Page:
Travel the World With Books

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Travel the World With Books

Travel the World with These Books

With many countries on lockdown, numerous people are wondering when they will experience their next holiday or travel adventure. We don’t have the answer to that question, but until such a time, you can do the next best thing and travel and complete a virtual world tour through our book suggestions. Take a quick hop over to New York City before skipping over the Atlantic to London. From there, take the Eurostar to Paris, followed by a train journey to Munich before settling into a long-haul flight to Tokyo — all with minimal hassle and expense, and no jetlag!

New York City – Fleishman is in Trouble by Taffy Brodesser-Akner (384 pages)

41 years old, 5ft 5″ tall, with an eating disorder and soon to be ex-wife, Toby Fleishman navigates his way through life and divorce from his neglectful wife, Rachel. While adjusting to his newly acquired status of a sex god, Toby finds himself juggling the children and his career when Rachel suddenly disappears. Continuous analysis of gender differences, attitudes, and expectations of women run through the book, with stereotypes surfacing with every new twist. Will you be sympathetic to Toby’s tale of woe, or will you be curious to know more about his ‘ambitious’ and ‘neglectful’ wife? 

London – Capital by John Lanchester (577 pages)

It is 2008, Lehman Brothers has collapsed, the world is on the verge of an unprecedented global financial crash, and the residents of Pepys Road, London, England, begin receiving anonymous postcards stating,“’We want what you have.” Capital is a broad social novel set at the height of the financial crisis, with Lanchester offering a fascinating insight into the lives, dramas, and social positioning of the residents of Pepys Road, both leading up to and during the crash. Money is the overt thread running through the novel. Still, this is also a novel of love and suspicion. We are expertly led through a world of colour and diversity as we are introduced to each fascinating character. Who is sending the messages? What do the residents of Pepys Road have that others want so badly? 

Paris – A Moveable Feast by Ernest Hemingway (192 pages)

“If you are lucky enough to have lived in Paris as a young man, then wherever you go for the rest of your life, it stays with you, for Paris is a moveable feast.” —Ernest Hemingway

Paris is the setting for Hemingway’s memoir, a portrayal of his early life as an unknown writer in the 1920s. Hemingway’s description of writing in cafes, broke but happy, is an enchanting and romantic read. Sharing personal and affectionate memories of his younger self and peers — amongst them Scott and Zelda Fitzgerald, James Joyce and Ezra Pound — we are invited in to explore his world. In addition to the events depicted, also cataloged are the places, bars, and cafes that he frequented, allowing you to retrace his steps on your next visit. Published posthumously in 1964, A Moveable Feast remains one of Ernest Hemingway’s most beloved works.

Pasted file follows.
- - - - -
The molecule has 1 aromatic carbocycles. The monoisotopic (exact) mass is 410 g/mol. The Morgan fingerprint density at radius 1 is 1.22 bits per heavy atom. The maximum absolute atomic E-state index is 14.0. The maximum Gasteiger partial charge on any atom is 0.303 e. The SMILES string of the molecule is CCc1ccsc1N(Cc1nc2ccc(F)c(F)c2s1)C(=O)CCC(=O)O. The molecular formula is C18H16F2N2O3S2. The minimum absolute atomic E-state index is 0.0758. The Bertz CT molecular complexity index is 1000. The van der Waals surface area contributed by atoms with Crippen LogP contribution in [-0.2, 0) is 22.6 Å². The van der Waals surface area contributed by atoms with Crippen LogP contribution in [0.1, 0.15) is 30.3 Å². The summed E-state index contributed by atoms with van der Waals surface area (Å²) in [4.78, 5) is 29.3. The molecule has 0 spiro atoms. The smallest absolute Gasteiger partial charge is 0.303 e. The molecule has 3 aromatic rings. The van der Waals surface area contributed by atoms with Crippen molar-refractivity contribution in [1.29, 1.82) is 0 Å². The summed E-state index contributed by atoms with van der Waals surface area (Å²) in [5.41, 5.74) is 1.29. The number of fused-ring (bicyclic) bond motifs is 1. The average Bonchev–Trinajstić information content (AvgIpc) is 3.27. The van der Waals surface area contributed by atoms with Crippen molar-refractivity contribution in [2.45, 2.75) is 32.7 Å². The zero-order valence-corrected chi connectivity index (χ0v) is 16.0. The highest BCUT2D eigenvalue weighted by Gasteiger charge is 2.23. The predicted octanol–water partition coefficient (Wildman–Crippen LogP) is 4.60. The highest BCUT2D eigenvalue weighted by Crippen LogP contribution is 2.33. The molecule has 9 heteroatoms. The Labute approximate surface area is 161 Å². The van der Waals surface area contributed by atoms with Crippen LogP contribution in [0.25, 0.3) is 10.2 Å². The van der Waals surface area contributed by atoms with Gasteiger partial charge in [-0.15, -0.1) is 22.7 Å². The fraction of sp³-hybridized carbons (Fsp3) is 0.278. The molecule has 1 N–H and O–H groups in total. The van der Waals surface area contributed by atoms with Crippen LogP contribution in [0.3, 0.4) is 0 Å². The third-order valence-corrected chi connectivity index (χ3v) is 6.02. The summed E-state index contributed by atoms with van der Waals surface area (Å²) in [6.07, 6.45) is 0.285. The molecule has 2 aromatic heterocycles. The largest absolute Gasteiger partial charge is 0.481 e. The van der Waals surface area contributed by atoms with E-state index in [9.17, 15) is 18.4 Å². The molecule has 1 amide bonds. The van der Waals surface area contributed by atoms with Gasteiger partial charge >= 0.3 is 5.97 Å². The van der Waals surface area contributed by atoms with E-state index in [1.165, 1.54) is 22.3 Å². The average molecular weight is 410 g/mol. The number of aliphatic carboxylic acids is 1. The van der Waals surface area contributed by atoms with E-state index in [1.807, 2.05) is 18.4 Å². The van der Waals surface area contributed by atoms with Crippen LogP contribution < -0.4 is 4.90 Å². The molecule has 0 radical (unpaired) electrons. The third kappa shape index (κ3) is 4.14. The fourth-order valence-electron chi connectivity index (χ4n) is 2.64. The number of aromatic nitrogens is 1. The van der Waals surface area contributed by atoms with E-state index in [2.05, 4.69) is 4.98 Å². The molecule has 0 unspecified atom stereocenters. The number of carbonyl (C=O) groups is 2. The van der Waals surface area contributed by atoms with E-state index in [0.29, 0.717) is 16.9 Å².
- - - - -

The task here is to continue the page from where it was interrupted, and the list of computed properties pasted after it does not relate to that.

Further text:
Munich – The Book Thief by Markus Zusak (552 pages)

Set in Nazi Germany, this beautifully crafted book offers a different perspective of World War II. The story is told through the eyes of nine-year-old Liesel, sent by her mother to live with foster parents in Molching (on the outskirts of Munich) during the war. After putting Leisel and her younger brother onto the train, their mother disappears from her life. Sadly her younger brother dies en route, and Leisel becomes, to all intent and purposes, an orphan. She steals her first book, The Gravedigger’s Handbook, after finding it lying in the snow by her brother’s grave, and so begins her attachment to books and stories. Liesel develops a warm and trusting relationship with her foster father, who teaches her to read and write. She also forms an innocent friendship with Rudy, the young boy who lives next door. When the family hides Max, the Jewish son of an old friend, in their basement, a world of drama and fear opens up, with the reality of war and repression laid bare for all to see. 


Tokyo – Coin Locker Babies by Ryu Murakami (393 paged)

Abandoned at birth in adjacent train station lockers, two young and troubled boys, Kiku and Hashi, begin their life in an orphanage before being fostered together. After bonding and conspiring, the two set out on a joint quest to find and destroy the women who first rejected them. Coin Locker Babies is a somewhat surreal coming of age tale, where both boys are drawn into life on the fringe of society within the freakish Toxitown, a fictional area of Tokyo scattered with immorality and misfits. One becomes a bisexual rock singer and the other a pole vaulter with a model girlfriend with a love of crocodiles, and then things get kind of weird. Murakami exposes us to a melting pot of characters and relationships as he fiercely stamps his unique mark on the world of creativity, surrealism, and postmodernism.

Hop aboard, travel the world, and pick up one of these books to read on your journey. Or, head over to the Brookstore to see what we have featured now.

Jacqui Hodges

With 30 years of general management experience in the global insurance industry and having lived in 4 countries, Jacqui now spends her time between London and New York where she continues to pursue her passion for writing, food, books and travel.

A Reiki practitioner, yogi and huge animal advocate, her home isn’t complete without a furbaby or three. In addition to being a BooknBrunch contributor, she writes for  industry publications.

Favourite book: To Kill a Mockingbird by Harper Lee.
Favourite brunch dish: avocado toast with tomato and chilli


Yes No Maybe So by Becky Albertalli and Aisha Saeed (448 pages)


Like a Love Story by Abdi Nazemian (432 pages)